I believe the agreement bears importance for both countries. It’s a win-win result. For Greece, it is a confirmation of the leading role you can play in terms of stabilization and regional cooperation in the Balkans as a whole. But this is also in the interest of each and every Greek citizen: if Skopje and the EU get closer, tensions in your neighborhood will be less likely, there will be new opportunities for Greek firms and it will be easier to work on our common security. If we don’t invest there, together as a Union, others will. For the former Yugoslav Republic of Macedonia, the agreement is a catalyst for its path toward the European Union. And for both countries and the region, it shows that with the spirit of dialogue, good neighborly relations and regional cooperation you build a common and more prosperous European future for everyone.

How confident are you that the agreement will be accepted (by lawmakers, in the referendum and through to the constitutional changes) and come into force, and what will happen if it doesn’t?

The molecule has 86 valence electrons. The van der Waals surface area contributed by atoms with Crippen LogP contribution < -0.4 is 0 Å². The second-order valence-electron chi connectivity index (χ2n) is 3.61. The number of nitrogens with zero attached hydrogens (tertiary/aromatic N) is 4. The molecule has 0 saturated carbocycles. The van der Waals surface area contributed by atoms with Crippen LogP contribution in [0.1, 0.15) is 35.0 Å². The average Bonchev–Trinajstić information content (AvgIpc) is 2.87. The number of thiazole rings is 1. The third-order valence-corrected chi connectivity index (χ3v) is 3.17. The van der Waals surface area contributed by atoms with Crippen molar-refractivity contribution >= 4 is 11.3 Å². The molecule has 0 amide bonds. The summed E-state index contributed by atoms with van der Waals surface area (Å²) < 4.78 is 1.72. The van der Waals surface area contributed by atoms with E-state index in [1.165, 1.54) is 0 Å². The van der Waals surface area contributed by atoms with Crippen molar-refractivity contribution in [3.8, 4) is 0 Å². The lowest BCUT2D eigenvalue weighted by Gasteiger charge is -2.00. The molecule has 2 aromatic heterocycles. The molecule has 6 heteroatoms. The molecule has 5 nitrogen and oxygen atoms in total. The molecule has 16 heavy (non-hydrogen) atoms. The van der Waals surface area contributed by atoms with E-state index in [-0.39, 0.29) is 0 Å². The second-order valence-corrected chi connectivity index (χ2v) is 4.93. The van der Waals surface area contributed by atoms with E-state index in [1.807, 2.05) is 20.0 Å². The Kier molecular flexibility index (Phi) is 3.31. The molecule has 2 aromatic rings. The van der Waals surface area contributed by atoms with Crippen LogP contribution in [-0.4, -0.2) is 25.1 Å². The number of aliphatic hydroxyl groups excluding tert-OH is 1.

The European Union was supportive of the negotiations from the very beginning, but we were also clear that the talks and the agreement is between the two leaders, the two countries first and foremost. In this sense, the next steps are also in the hands of the two countries, their institutions and their people, while we as the European Union are ready to continue our support toward the implementation of the agreement with all the means that we have and as needed.

Both leaderships have shown immense determination and political vision in bringing to resolution a very sensitive, historically complex issue. I would not comment on single steps that might be taken or should be taken, each country needs to respect and follow its own democratic institutions and processes and needs time to do so.

How did the EU support the negotiations between the two sides and how will it follow up in the next stage?